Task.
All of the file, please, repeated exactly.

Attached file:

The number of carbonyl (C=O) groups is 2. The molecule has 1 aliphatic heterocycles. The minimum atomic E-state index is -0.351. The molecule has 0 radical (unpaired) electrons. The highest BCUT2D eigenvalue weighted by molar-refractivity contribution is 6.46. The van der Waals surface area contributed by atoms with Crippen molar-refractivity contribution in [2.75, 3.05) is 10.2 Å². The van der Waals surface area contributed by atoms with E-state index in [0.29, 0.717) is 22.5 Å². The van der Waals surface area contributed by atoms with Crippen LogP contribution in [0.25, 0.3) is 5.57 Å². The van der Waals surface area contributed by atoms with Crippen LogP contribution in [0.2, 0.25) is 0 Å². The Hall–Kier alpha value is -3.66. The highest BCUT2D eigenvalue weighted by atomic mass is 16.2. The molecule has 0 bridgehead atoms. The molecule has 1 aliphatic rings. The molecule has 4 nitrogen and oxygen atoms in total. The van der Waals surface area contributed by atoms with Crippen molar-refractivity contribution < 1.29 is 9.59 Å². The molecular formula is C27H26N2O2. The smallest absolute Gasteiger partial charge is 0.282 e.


The number of carbonyl (C=O) groups is 2. The molecule has 1 aliphatic heterocycles. The minimum atomic E-state index is -0.351. The molecule has 0 radical (unpaired) electrons. The highest BCUT2D eigenvalue weighted by molar-refractivity contribution is 6.46. The van der Waals surface area contributed by atoms with Crippen molar-refractivity contribution in [2.75, 3.05) is 10.2 Å². The van der Waals surface area contributed by atoms with E-state index in [0.29, 0.717) is 22.5 Å². The van der Waals surface area contributed by atoms with Crippen LogP contribution in [0.25, 0.3) is 5.57 Å². The van der Waals surface area contributed by atoms with Crippen LogP contribution in [0.2, 0.25) is 0 Å². The Hall–Kier alpha value is -3.66. The highest BCUT2D eigenvalue weighted by atomic mass is 16.2. The molecule has 0 bridgehead atoms. The molecule has 1 aliphatic rings. The molecule has 4 nitrogen and oxygen atoms in total. The van der Waals surface area contributed by atoms with Crippen molar-refractivity contribution < 1.29 is 9.59 Å². The molecular formula is C27H26N2O2. The smallest absolute Gasteiger partial charge is 0.282 e.